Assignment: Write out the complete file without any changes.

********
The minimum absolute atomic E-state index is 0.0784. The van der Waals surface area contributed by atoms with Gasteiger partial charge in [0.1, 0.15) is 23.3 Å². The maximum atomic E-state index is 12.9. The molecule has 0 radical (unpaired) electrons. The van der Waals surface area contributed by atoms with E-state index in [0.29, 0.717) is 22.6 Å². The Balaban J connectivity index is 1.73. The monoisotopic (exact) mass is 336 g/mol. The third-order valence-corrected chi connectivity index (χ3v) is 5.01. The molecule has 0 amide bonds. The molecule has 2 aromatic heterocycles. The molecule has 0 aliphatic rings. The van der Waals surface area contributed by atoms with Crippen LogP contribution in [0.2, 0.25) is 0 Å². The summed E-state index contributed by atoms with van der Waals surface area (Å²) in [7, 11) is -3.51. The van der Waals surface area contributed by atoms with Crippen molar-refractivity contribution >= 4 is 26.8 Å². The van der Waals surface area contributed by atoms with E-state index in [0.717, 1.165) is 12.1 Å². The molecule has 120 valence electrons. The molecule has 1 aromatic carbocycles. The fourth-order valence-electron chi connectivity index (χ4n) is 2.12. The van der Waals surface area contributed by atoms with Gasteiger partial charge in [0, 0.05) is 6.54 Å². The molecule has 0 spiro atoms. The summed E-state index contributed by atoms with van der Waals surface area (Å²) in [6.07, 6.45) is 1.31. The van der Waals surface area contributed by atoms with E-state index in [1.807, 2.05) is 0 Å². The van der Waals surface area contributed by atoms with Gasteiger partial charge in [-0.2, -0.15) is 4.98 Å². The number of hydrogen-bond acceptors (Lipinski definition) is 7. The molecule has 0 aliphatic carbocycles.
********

The minimum absolute atomic E-state index is 0.0784. The van der Waals surface area contributed by atoms with Gasteiger partial charge in [0.1, 0.15) is 23.3 Å². The maximum atomic E-state index is 12.9. The molecule has 0 radical (unpaired) electrons. The van der Waals surface area contributed by atoms with E-state index in [0.29, 0.717) is 22.6 Å². The Balaban J connectivity index is 1.73. The monoisotopic (exact) mass is 336 g/mol. The third-order valence-corrected chi connectivity index (χ3v) is 5.01. The molecule has 0 amide bonds. The molecule has 2 aromatic heterocycles. The molecule has 0 aliphatic rings. The van der Waals surface area contributed by atoms with Crippen LogP contribution in [0.2, 0.25) is 0 Å². The summed E-state index contributed by atoms with van der Waals surface area (Å²) in [7, 11) is -3.51. The van der Waals surface area contributed by atoms with Crippen molar-refractivity contribution >= 4 is 26.8 Å². The van der Waals surface area contributed by atoms with E-state index in [0.717, 1.165) is 12.1 Å². The molecule has 120 valence electrons. The molecule has 1 aromatic carbocycles. The fourth-order valence-electron chi connectivity index (χ4n) is 2.12. The van der Waals surface area contributed by atoms with Gasteiger partial charge in [0, 0.05) is 6.54 Å². The molecule has 0 spiro atoms. The summed E-state index contributed by atoms with van der Waals surface area (Å²) in [6.07, 6.45) is 1.31. The van der Waals surface area contributed by atoms with E-state index in [1.807, 2.05) is 0 Å². The van der Waals surface area contributed by atoms with Gasteiger partial charge in [-0.2, -0.15) is 4.98 Å². The number of hydrogen-bond acceptors (Lipinski definition) is 7. The molecule has 0 aliphatic carbocycles.